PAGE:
Not only is the science behind SB 1391 faulty, but the stereotypes and discourses remain consistent: the manufactured “crack baby” hysteria is mirrored, along with the moral condemnation of these mothers.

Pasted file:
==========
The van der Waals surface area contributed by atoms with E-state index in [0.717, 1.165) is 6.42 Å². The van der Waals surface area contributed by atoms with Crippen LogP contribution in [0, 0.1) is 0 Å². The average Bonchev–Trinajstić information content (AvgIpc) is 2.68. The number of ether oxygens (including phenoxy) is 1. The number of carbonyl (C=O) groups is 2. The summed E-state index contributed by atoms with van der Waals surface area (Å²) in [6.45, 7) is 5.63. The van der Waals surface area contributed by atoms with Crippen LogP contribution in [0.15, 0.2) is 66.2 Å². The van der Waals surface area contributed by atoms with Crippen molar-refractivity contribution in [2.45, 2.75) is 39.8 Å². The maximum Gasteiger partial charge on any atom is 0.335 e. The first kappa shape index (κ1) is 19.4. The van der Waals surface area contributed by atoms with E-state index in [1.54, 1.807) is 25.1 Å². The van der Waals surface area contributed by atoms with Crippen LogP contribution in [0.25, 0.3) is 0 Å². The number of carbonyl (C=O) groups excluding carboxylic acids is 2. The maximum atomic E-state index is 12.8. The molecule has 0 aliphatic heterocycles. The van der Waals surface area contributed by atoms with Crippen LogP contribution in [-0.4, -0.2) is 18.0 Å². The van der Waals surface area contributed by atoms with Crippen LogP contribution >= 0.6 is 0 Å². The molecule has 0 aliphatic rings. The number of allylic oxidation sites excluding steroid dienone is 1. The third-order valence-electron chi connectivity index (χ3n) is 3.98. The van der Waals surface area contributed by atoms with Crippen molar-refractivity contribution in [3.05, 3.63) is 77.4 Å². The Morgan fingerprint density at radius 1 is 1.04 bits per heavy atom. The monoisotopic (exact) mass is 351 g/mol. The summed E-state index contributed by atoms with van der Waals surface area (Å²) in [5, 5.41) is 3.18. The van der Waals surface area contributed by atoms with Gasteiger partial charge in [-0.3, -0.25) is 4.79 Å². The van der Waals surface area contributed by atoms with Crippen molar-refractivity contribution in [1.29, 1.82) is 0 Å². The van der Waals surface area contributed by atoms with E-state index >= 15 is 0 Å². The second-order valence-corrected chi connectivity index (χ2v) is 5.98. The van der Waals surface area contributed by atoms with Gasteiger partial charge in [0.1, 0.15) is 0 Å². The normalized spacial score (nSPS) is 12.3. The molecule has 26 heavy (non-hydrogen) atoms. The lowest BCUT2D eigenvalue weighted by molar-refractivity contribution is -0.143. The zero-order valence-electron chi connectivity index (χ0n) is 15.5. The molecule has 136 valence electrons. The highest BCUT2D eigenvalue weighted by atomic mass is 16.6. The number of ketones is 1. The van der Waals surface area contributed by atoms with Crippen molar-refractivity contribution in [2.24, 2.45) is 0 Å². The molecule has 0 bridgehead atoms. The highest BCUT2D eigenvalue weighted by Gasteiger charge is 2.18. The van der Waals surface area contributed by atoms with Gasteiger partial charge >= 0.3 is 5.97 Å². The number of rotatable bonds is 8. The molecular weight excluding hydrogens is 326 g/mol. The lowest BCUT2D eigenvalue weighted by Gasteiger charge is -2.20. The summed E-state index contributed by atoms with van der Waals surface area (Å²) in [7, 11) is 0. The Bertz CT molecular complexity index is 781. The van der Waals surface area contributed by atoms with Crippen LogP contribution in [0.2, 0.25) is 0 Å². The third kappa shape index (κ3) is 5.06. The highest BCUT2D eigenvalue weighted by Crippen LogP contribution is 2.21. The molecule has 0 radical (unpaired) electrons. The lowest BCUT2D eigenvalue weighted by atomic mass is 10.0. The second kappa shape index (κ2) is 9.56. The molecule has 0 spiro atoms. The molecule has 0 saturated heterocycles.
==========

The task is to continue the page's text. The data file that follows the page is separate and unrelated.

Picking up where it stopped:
Female drug users have always been stigmatized, but the criminalization of female users reached a new high when conservative policymakers, led by President Ronald Reagan and faithfully echoed by the media, fabricated a trope of inner-city “crack babies” doomed by their supposedly incompetent mothers: poor women of color. Tennessee’s recently passed legislation shows this framework is far from retired. Representative Weaver, one of the bill’s sponsors, was quoted in a comment calling pregnant drug users “the worst of the worst.” The media storm surrounding the legislation, featuring mug shots of women arrested under the statute on local TV news and on the Internet, has driven pregnant women into hiding to escape public ridicule. According to an investigation by The Nation, 24-year-old Brittany Hudson gave birth in a car instead of the hospital out of fear of arrest and media exposure. In the previous weeks, Hudson had been turned away from two rehab centers already at capacity. As she feared, her mug shot was plastered over the news after she was charged with assault. Tennessee’s law reflects the detrimental view of addiction as a moral failure, rather than the medical disorder research has proven it to be. Just as the “crack problem” was used in the 80s as a vehicle for scapegoating supposedly “deviant” urban citizens experiencing the problems caused by Reagan’s social and economic policies, Tennessee’s statute and its conservative supporters ignore broader structural issues such as poverty, systemic racism, and insufficient health care. The conservative “tough on crime” approach to criminal justice consistently focuses on social control and punishment rather than social justice and access to resources.